1. ## Metric space subset

This is a homework problem in my algebra analysis class. I'm not really sure where to begin. I need to prove the statement below.

Y X where X is a metric space with function d. Then (Y,d) is a metric space with the same function d. How can I show that X and Y have the same metric function?

2. ## Re: Metric space subset

Originally Posted by selzer9
Y X where X is a metric space with function d. Then (Y,d) is a metric space with the same function d. How can I show that X and Y have the same metric function?
You can't show this. To show this, you to need consider the metric function of X and the metric function of Y. You can only talk about a metric function of a metric space. But, if I understand the problem correctly, Y is not a metric space by definition; it's just a subset of X. You need to show that this subset together with the metric function of X forms a metric space. And to do this, check the axioms of a metric space.

3. ## Re: Metric space subset

Originally Posted by selzer9
$\displaystyle Y\subset X$ where X is a metric space with function d. Then (Y,d) is a metric space with the same function d. How can I show that X and Y have the same metric function?
Assuming that $\displaystyle (X,d)$ is a metric space and $\displaystyle Y\subset X$ then $\displaystyle (Y,d)$ is a metric space. If you study this definition of a metric, then you see that the function $\displaystyle d$ does not loose any of its properties when applied to points of $\displaystyle Y$.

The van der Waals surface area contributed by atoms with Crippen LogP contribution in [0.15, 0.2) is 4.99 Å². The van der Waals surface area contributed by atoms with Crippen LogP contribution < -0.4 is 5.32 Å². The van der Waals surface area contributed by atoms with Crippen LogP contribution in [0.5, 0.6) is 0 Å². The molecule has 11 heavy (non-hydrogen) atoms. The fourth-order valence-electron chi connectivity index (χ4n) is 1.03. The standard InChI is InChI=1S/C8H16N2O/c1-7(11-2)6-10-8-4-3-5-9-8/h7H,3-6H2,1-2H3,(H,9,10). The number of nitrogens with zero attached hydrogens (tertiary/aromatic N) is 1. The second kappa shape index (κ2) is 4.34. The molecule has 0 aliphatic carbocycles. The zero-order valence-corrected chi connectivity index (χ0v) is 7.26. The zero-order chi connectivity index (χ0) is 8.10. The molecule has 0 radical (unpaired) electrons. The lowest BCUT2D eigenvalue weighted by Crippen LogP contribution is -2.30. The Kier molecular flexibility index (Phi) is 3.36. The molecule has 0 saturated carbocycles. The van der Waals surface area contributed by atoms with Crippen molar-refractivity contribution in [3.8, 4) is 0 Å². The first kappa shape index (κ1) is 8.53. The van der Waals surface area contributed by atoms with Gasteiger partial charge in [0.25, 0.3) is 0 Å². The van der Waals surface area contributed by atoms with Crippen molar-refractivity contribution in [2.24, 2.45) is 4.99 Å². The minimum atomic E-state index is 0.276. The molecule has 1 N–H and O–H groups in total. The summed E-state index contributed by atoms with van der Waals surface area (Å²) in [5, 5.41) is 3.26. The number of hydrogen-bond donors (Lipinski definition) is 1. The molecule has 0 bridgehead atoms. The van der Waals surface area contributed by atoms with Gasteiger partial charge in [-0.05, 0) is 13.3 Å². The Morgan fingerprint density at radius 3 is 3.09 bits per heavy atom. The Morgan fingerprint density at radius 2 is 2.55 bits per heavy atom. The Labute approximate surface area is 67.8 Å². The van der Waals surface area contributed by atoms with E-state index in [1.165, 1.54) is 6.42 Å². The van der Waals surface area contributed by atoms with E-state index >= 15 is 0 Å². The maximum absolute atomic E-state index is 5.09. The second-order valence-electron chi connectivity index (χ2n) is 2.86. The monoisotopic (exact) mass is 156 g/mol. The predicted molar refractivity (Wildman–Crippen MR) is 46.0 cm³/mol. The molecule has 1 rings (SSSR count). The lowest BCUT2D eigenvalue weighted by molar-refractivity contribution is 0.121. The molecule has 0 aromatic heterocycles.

4. ## Re: Metric space subset

strictly speaking you should speak of a separate function d*, the restriction of d to YxY. this is because (in some views) the domain and co-domain of a function are part of the function's definition. in other words, it's not just "the rule" that defines a function, it's also "what you apply the rule TO", and "where the values of the function LIVE".

but...it is common practice to make no distinction between the surjective function

f:A→f(A)

and the "general function" it came from:

f:A→B. be aware of this...it can trip you up sometimes.

of course d* "is really" just d, because:

d*(y1,y2) = d(y1,y2), where on the right, we are considering the y's as elements of X.

in general, any statement of the form:

FOR ALL x,y,z in X: property (insert something here) is true, remains true even if we pick x,y and z from a SUBSET of X.

******

informally speaking, if two points lie within "an epsilon ball" in X, and both points are in Y, then they are in "an epsilon ball" in Y (but: "epsilon balls" in Y aren't always "round", parts of them might be "chopped off" because they lie in the part of X outside Y).